My sisters and I arrived in the U.S. on October 06, 1989 to join my mother after two years of separation. We had a connecting flight at O’Hare International Airport from Manila with a final destination of Charlotte Douglas International Airport. The flight was a little over 8,700 miles. We arrived in the evening, exhausted, overwhelmed, and excited all at once. We drove another 20 miles to get to our new home in Lake Wylie, South Carolina. The climate felt too cold for my tropical skin. The air smelled different and the sounds were foreign. We were very happy to be with my mother again, yet there was an unfamiliar, sad feeling I later realized was homesickness. I didn’t know it was possible to feel at home and comfort, being with my mother again, but also lost and lonely for being in such a strange place. I had imagined America as the cities I’ve seen on television: Los Angeles, San Francisco, and New York. It was a total surprise to me to be in the U.S. and it did not resemble the U.S. I’d dreamt of all my life. To add to my disappointment, I was uncomfortable with my English. It took time for me to get used to the Southern drawl and for people to get used to my accent. I didn’t know how to glide my vowels to make one syllable sound like two. I just said it like I learned it in school. I found myself having to repeat my words and having to ask people to repeat theirs. I was also exposed to racism for the first time. Nonetheless, I was thankful. I was thankful to be reunited with my mother. I was thankful for the life ahead.
While South Carolina would not have been my choice for a place to live, southern food is something I could appreciate and respect. I remember a few of my favorites from back then: deviled eggs with Duke’s mayonnaise, boiled peanuts, pimento cheese, biscuits and gravy, shrimp and grits done right, salt and pepper fried catfish, and Carolina BBQ pulled pork. To this day, my sister and I reminisce about the times we frequented Bojangles for the chicken and biscuits, KFC for fried chicken livers, and the breakfasts of biscuits and gravy at Hardee’s. Surprisingly, there were also a ton of all-you-can-eat Chinese restaurants. While in college I moonlighted at one called Szechuan Palace, where I had the best egg foo yung of my life. The food of the South is all I want to remember from that life though…I walked away from everything else and didn’t see the need to look back.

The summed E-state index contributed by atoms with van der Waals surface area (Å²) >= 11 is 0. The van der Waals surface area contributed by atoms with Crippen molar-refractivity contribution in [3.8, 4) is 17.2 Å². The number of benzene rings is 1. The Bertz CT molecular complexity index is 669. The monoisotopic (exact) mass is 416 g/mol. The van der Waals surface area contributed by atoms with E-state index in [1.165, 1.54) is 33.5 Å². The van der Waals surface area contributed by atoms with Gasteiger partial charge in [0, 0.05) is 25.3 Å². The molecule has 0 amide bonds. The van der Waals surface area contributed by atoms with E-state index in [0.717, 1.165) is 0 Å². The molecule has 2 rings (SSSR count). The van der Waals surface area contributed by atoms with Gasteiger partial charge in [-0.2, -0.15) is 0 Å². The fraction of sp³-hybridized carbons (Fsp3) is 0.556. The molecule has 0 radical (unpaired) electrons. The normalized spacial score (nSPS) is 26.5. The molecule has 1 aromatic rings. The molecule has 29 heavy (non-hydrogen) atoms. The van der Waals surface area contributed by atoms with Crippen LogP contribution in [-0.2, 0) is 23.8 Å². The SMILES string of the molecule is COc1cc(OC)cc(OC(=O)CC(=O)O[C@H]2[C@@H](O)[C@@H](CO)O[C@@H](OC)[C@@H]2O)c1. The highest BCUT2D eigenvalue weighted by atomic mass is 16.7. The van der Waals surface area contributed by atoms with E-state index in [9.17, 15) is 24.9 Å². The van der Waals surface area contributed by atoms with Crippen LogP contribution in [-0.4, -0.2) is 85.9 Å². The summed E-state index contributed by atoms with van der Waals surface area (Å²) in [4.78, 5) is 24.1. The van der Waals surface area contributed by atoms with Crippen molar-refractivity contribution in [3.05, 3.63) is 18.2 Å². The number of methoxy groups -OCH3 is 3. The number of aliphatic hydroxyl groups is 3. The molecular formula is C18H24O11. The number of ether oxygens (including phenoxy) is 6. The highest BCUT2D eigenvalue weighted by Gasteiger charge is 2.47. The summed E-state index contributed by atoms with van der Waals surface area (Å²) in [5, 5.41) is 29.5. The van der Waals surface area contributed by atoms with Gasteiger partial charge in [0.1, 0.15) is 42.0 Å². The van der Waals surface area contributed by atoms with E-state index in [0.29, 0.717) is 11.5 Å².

There were many firsts for us when we arrived in the United States. One was my first Thanksgiving: November 23, 1989. It was my first time eating turkey, cranberry sauce, pumpkin pie, mashed potatoes, and stuffing. My mom and stepdad cooked our dinner. It was a traditional Thanksgiving meal, and just right. As always, then and now, I longed for rice during this meal. I remember thinking that roast turkey was just “okay.” I would prefer a pan-fried pork chop or grilled steak paired with rice and soy-lemon dipping sauce anytime. But I also understood tradition and went with the flow.
The Thanksgivings I’ve hosted for my family included a roasted turkey with all the traditional sides, prime rib roast, a side of poached salmon, and rice. However, pre-dinner nibbles and cocktails are my favorite things to prepare. They get the guests in the right mood. I have prepared elaborate charcuterie and cheese boards with homemade paté and pickles. Crab dip, tuna tartare, and cheese fondue are also some of my specialties. But my real favorites were the dishes I learned from the south. This year my contribution to Thanksgiving will be deviled eggs with various garnishes, pimento cheese spread with garlic toast, bread and butter pickles, pickled shrimp, and stuffed mushrooms. And to drink? A cranberry mimosa sounds perfect!
No matter where I am, or whether I’m eating turkey and stuffing, prime rib and mashed potatoes, Peking duck and rice, or peanut butter and jelly, one thing remains the same about Thanksgiving: it’s a day to be grateful for the people in my life. It feels good to give thanks. Thank y’all for reading.
Please enjoy the pre-game recipes.
– Chef Mayet